Election experts say Padilla’s double-billing stems from the threat of potential legal challenges to California’s practice using appointments to fill vacant U.S. Senate seats.
Lawmakers cited two federal court rulings in cases involving the appointment of senators in Illinois and Arizona, the Los Angeles Times reported last fall. Each suggested California’s practice could be found illegal under the 17th Amendment to the U.S. Constitution, the Times added.
“Courts have said if you’re going to have an election, you can’t just have [an appointed official] occupy the seat forever,” Wesley Hussey, a political science professor at Sacramento State University, told CapRadio. “There has to be a chance for voters to approve or not approve them.”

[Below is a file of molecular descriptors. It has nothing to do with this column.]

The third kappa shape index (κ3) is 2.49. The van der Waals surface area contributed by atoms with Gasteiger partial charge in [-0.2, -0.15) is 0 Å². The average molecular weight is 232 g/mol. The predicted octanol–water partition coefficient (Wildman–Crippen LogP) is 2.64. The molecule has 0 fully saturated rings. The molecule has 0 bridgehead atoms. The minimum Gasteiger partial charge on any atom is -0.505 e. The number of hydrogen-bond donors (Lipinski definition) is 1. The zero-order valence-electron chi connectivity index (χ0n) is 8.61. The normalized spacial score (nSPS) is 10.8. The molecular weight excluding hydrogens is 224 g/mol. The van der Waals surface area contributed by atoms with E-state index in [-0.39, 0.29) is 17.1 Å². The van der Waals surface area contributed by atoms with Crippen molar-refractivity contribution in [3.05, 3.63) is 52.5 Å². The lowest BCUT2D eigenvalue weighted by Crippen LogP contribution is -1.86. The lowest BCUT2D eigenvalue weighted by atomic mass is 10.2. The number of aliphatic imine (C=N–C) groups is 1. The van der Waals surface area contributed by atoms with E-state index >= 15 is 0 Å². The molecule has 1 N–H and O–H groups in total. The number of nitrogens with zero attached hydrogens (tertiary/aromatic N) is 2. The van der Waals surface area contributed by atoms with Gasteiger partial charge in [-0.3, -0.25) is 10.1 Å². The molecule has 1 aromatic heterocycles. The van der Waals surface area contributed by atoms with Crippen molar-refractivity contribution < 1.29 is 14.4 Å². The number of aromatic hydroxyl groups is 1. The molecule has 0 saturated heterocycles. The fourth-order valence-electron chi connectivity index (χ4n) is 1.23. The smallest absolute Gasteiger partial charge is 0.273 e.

That concern led to Assembly Bill 1495, which Newsom signed last fall months after appointing Padilla. The bill was authored by Assembly member Marc Berman (D–Palo Alto) and ensures that voters decide whether an official who is appointed to a U.S. Senate seat should serve out the remainder of a term.
Experts say the new law aligns California with the 17th Amendment and should shield it from legal threats.